Although trademark rights are generally granted to whoever can establish prior commercial use, it is now possible to reserve a name with the U.S. Office of Patents and Trademarks by filing an “intent to use” (ITU) registration. For instance, say you want to register your band name, but you’ve only performed twice in Seattle and the record company won’t release your record for another five months. If you think this is a great name for your band, you can reserve it with the trademark office by showing a bona fide intent to use your “mark” on specific goods or services (such as records or a concert tour) in the near future. For the registration to be granted, you must also file subsequent proof that you in fact used the name on a commercial basis. If your ITU registration is granted, you can acquire superior rights to the name, even if another band actually uses the name before the registration was granted.


A band name is one of the most valuable assets a group can own. It can be extremely difficult to relinquish a band name and start all over again under a new moniker. Unfortunately, the loss of a band name can sometimes occur if a band fails to take the necessary precautions. Registration of your band name as a service mark is one of the best ways to retain your rights to a great name.


photo credit:

This article was written by Atty. Alan Korn and originally appeared in his website.  Mr. Korn’s work focuses on intellectual property, business law, music, photography, art, copyright, trademark and multimedia issues. Before becoming a lawyer, Mr. Korn worked as a songwriter, musician, recording artist and music journalist in the Bay Area


Unified Manufacturing is an L.A. -based one-stop-shop that offers very affordable CD/DVD/USB replication, custom printing, promotional products, warehousing and fulfillment and many more. If you need an Instant Quote on a project and you want FREE SHIPPING, simply CLICK HERE.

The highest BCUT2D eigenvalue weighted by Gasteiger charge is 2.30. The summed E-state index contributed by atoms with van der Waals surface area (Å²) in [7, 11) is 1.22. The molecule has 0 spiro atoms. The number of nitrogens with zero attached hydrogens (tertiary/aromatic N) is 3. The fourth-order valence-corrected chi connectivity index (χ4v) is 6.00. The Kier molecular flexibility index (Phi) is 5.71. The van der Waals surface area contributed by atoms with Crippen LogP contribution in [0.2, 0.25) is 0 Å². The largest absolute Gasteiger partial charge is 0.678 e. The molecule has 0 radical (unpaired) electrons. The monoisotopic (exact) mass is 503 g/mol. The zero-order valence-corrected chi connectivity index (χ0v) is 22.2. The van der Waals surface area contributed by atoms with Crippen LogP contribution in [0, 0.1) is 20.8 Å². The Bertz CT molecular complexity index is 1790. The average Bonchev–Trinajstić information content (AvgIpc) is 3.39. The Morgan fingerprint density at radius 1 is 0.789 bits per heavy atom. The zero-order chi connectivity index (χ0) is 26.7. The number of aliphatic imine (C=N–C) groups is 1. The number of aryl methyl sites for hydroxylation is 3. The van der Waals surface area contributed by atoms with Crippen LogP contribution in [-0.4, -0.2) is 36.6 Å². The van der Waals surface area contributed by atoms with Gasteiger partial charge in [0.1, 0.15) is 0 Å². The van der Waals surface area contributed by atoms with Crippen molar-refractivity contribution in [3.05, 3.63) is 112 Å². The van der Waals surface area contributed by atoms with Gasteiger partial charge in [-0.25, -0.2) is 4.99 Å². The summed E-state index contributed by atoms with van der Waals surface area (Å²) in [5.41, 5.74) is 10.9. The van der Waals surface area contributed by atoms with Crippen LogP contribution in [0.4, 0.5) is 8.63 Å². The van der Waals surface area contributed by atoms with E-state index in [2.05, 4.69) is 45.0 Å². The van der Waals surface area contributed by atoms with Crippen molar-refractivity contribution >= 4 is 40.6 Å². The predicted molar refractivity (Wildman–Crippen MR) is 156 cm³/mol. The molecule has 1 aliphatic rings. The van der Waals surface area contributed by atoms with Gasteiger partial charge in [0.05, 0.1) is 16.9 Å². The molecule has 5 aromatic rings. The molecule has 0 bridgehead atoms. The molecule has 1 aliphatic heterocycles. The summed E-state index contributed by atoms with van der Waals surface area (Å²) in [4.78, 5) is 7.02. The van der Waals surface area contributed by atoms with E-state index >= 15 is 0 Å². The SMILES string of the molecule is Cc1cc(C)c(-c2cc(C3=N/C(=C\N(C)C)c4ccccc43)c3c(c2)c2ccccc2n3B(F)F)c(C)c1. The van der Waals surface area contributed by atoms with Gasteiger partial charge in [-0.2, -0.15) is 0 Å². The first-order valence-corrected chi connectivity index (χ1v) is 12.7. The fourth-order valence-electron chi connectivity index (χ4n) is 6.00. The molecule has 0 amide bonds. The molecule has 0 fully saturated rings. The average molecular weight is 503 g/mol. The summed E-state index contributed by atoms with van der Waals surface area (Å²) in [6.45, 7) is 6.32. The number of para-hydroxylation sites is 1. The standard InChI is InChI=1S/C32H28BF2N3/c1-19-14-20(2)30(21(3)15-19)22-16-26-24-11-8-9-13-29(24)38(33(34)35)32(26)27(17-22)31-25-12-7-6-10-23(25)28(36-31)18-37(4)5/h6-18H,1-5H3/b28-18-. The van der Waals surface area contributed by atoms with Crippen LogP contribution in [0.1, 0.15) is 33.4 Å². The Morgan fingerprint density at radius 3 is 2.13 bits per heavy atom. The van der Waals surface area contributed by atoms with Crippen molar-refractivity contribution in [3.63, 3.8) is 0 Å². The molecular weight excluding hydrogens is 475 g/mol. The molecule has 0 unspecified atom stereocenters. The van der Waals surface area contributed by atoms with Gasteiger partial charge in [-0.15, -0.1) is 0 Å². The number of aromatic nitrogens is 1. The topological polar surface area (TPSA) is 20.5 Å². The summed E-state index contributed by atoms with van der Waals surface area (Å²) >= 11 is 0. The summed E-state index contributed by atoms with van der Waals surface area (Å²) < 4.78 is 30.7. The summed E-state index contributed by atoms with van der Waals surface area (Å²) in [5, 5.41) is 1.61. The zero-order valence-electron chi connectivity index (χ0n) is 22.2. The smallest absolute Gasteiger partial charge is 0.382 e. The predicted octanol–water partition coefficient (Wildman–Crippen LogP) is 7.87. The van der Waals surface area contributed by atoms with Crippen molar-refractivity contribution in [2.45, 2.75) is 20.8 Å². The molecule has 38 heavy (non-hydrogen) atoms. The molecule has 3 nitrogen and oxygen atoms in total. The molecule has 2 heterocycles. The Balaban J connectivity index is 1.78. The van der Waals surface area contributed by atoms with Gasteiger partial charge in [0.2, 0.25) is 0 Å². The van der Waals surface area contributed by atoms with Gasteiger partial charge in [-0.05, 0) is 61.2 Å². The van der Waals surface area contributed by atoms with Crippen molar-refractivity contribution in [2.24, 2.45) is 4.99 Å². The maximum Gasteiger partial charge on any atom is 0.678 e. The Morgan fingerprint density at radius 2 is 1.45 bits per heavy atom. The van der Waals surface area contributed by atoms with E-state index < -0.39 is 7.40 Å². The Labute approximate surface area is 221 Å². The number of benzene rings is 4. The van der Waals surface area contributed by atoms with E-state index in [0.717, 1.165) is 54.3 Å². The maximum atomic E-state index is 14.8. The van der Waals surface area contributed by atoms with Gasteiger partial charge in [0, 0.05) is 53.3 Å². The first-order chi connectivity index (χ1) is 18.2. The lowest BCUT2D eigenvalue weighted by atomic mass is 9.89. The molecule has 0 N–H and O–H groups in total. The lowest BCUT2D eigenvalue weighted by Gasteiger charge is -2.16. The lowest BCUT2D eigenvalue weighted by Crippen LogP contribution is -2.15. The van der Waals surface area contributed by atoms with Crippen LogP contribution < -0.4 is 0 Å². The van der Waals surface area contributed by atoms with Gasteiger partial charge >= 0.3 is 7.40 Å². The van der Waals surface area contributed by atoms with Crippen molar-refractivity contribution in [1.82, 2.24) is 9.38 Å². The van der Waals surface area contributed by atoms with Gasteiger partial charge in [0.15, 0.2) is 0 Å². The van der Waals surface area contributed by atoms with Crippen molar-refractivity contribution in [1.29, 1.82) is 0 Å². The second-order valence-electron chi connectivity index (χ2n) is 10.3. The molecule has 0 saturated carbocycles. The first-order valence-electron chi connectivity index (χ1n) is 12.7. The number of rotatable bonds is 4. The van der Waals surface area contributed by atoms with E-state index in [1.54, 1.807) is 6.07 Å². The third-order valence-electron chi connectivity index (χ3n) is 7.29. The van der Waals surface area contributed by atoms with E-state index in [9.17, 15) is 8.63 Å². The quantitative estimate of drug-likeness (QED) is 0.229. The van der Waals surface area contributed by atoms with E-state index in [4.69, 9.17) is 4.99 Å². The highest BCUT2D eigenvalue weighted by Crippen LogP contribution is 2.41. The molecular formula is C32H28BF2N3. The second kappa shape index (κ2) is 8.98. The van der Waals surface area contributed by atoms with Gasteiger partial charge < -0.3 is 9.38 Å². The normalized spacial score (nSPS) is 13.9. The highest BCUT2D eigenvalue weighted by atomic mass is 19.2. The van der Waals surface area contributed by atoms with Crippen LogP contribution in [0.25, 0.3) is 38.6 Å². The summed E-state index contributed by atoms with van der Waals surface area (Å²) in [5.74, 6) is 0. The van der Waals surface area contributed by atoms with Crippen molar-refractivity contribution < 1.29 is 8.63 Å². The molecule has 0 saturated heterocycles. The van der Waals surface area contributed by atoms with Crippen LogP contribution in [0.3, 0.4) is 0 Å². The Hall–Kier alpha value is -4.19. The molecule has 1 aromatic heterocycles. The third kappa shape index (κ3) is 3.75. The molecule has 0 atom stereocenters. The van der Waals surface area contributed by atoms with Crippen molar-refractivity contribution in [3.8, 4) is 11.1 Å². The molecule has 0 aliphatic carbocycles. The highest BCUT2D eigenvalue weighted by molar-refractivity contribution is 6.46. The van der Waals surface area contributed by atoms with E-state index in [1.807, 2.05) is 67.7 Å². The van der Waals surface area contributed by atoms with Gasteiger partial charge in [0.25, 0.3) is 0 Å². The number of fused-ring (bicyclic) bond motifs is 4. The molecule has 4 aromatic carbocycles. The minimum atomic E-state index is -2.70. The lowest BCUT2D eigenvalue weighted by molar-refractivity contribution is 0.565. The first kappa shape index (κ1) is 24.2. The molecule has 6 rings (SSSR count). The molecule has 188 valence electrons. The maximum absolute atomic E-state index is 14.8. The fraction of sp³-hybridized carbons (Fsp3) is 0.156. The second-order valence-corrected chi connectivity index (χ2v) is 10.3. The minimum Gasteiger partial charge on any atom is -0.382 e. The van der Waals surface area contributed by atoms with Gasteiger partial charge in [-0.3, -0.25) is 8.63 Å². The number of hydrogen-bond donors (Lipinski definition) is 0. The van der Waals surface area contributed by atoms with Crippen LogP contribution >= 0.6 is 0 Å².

• Share/Bookmark

Recently Published

Screen Shot 2016-10-20 at 10.45.06 AM

Creative Calendar Designs for Your Christmas Giveaway Inspiration

It’s the time of year again when we need new calendars for the ...

Screen Shot 2016-10-18 at 4.14.43 PM

5 creative ways Unified can help you market yourself better

When marketing yourself and your products, it’s very important ...


Creative Business Cards for Artists that Incorporate What They Do

If you’re an artist, there’s no way you should hand out a ...


5 Reasons to Put Your Portfolio in a Flash Drive Instead of a DVD

Flash drives are more expensive than DVDs, without a doubt. However, ...


12 Transparent Business Cards That Really Rock

If you want to leave a good impression, hand them something they ...


Music Packaging of the Week: Reckless Kelly’s Long Night Moon (Glow in the Dark Ink)

The GRAMMY-Nominated Long Night Moon packaging features Glow In The ...


7 Design Tips From Graphic Design God Milton Glaser

We cannot talk about graphic design without talking about Milton ...


How to Increase Sales of Your T-shirt Business in Less Than 10 Days

You’ve pretty much given it all you’ve got but your ...


Best Record Package Grammy Nominees (and The Winner) for 2016

In this day where everything is digital, you might think that hard ...

More in Copyright, musician tips (123 of 214 articles)